She's the only female character in the novel, and she's never given a name and is only referred to in reference to her husband. The men on the farm refer to her as a “tramp,” a “tart,” and a “looloo.” Dressed in fancy, feathered red shoes, she represents the temptation of female sexuality in a male-dominated world. She is a simple object or possession belonging to her husband and this shows the severity of the sexual discrimination in America in 1930s. I believe Steinbeck would have thought of her not as a person but a symbol. Almost everyone on the ranch is lonely and she symbolizes this.
Curly's wife is so lost, lonely and insignificant that Steinbeck does not even give her a name. She spends the novel trying to find company under the guise of looking for her husband. Curly is in fact an intensely abusive person with a major case of small-guy complex. The irony is that while she pretends to be looking for Curly, she is actually trying to avoid him. The men on the ranch fear Curly's wife.
Moreover, men see themselves superior than woman because of patriarchy system. In the film, McMurphy did not listen to Miss Ratchet as a leader and is against all of her decisions as well. McMurphy refuse to listen to her because she is a female. She may be a leader in the mental institution but not to his
“Well you ain’t tryin’ very hard. I seen him goin’ in your house.” He replied. This shows us that that Curley’s Wife wasn’t really looking for Curley and was just using that for an excuse to go into the barn. Curley’s Wife is shown to be trampy by many of her actions and her appearances in the novel. To the men on the farm she is considered as a "tart", a woman trying to escape her husband.
Explore the ways in which Curley’s wife is presented and developed in Of Mice and Men The first time the reader is introduced to Curley’s wife is when Candy tells George that Curley has recently got married and that ‘he’s keepin’ that hand soft for his wife’. She is spoken as though she is a pet/animal who needs soft, gentle hands when touched. This method of introduction does not present Curley’s wife in a favourable light. The men at the ranch are gossiping about her sex life which has been made public to them. Steinbeck leads the reader to believe that Curley does not really care about his wife; if he did, he would not be flaunting their private life and he would consider her dignity.
Curley’s wife Curley’s wife Curley’s wife was first introduced into the novel when Lennie Small and George Milton first came to the ranch. She is doesn’t really have a name she is seen as a possession to her husband .she is a really good looking lady and she dresses up quite heavily with her make up as well but she’s doing that only to hide her true identity she is the only woman on the ranch and she is quite lonely and sad. She married Curley which for her was a big mistake and which made her life worse She always said that a movie star would send her a letter when he got back from Hollywood that she would be an actress but that didn’t happen she always blamed her mum for that she thought that her mum hid the letter so she wouldn’t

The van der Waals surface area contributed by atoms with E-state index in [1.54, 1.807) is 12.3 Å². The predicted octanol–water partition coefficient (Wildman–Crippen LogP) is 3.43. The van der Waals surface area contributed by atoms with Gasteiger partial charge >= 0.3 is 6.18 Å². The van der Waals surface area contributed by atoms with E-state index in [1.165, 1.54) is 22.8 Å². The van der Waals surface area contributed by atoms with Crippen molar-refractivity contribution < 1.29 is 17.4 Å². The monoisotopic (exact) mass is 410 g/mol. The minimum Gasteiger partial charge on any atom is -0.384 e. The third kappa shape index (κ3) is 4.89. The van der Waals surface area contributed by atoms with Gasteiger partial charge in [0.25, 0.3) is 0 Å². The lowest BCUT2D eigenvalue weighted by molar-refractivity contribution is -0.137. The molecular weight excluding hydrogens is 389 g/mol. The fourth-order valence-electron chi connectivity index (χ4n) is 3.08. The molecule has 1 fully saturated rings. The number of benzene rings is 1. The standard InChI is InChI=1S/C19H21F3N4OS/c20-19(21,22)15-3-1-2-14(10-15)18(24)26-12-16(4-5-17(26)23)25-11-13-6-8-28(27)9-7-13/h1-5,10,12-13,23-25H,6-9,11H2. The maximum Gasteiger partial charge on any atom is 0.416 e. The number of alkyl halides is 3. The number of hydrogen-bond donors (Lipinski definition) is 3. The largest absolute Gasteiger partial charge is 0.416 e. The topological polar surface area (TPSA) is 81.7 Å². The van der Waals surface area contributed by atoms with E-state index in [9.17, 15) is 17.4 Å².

Author John Steinbeck is honored for the deep description in his novels that allow the reader to picture the story in the mind as if they are actually there. This is especially true with his details given about a story’s characters. However, in his novel Of Mice and Men, although he provides substantial detail about her personality and appearance, he leaves Curley’s Wife without of name. In the novel, Curley’s Wife was a possession to her husband, an outcast on the ranch, and a misunderstood victim of her circumstances. In the time era in which Of Mice and Men took place in, woman were considered second class citizens.
She avoids Curley and seemingly only enterers into the relationship in order to leave an unpleasant, constraining home life, although she now regrets it. She does not belong on the ranch, however, and is ill at ease and out of place in this violent, brutal world that is dominated by men. Her death, even if we argue that is partly her own fault because she leads Lennie on allowing him to “pet” her hair, makes her yet more of a tragic victim. Whilst the men want revenge for her death, no one mourns for her and she is left alone in the barn with Candy, who is equally angry with her for spoiling his dreams. The final description of Curley’s wife suggests that in death she is finally at peace as she is abandoned like a rag doll in the hay, which is truly tragic and
“I get lonely” (87). Whenever Curley catches her talking with the other men, he threatens to hurt them. When Curley’s wife talks to Lennie in the barn right before her kills her, Steinbeck really makes a point that she is not a tramp, but is just mistreated. “You can talk to people, but I can’t talk to nobody but Curley, else he gets mad. How’d you like to not talk to anybody?”
HOW DOES STEINBECK PRESENT CURLEY’S WIFE IN OF MICE AND MEN Steinbeck introduces Curley’s Wife into the novella in a negative way. We first hear of her through gossip after George and Lennie arrive at the ranch. Candy says she gives the men on the ranch ‘the eye’ and calls her ‘…a tart’. He is warning them of her flirtatious ways and hesitates before calling her a tart as he knows what he’s saying is scandalous. He also says ‘wait’ll you see Curley’s wife’.